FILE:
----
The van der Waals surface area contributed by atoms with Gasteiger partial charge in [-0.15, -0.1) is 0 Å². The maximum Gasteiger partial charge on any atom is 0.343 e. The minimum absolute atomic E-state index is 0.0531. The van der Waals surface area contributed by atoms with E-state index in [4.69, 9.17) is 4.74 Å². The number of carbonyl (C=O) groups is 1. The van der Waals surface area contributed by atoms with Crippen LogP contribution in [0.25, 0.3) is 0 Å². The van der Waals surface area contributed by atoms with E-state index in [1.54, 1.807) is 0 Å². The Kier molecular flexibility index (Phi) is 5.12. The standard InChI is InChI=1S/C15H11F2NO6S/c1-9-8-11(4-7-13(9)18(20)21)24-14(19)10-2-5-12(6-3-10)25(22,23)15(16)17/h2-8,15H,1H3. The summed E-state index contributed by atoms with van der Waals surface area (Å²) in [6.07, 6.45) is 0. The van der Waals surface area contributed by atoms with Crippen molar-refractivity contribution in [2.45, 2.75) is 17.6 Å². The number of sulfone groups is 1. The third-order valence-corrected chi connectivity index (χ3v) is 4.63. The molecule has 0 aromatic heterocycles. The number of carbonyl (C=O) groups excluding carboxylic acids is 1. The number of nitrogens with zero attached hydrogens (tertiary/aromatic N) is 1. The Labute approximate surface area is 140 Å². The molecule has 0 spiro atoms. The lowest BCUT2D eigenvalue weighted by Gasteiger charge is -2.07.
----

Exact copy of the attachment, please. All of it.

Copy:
The van der Waals surface area contributed by atoms with Gasteiger partial charge in [-0.15, -0.1) is 0 Å². The maximum Gasteiger partial charge on any atom is 0.343 e. The minimum absolute atomic E-state index is 0.0531. The van der Waals surface area contributed by atoms with E-state index in [4.69, 9.17) is 4.74 Å². The number of carbonyl (C=O) groups is 1. The van der Waals surface area contributed by atoms with Crippen LogP contribution in [0.25, 0.3) is 0 Å². The van der Waals surface area contributed by atoms with E-state index in [1.54, 1.807) is 0 Å². The Kier molecular flexibility index (Phi) is 5.12. The standard InChI is InChI=1S/C15H11F2NO6S/c1-9-8-11(4-7-13(9)18(20)21)24-14(19)10-2-5-12(6-3-10)25(22,23)15(16)17/h2-8,15H,1H3. The summed E-state index contributed by atoms with van der Waals surface area (Å²) in [6.07, 6.45) is 0. The van der Waals surface area contributed by atoms with Crippen molar-refractivity contribution in [2.45, 2.75) is 17.6 Å². The number of sulfone groups is 1. The third-order valence-corrected chi connectivity index (χ3v) is 4.63. The molecule has 0 aromatic heterocycles. The number of carbonyl (C=O) groups excluding carboxylic acids is 1. The number of nitrogens with zero attached hydrogens (tertiary/aromatic N) is 1. The Labute approximate surface area is 140 Å². The molecule has 0 spiro atoms. The lowest BCUT2D eigenvalue weighted by Gasteiger charge is -2.07.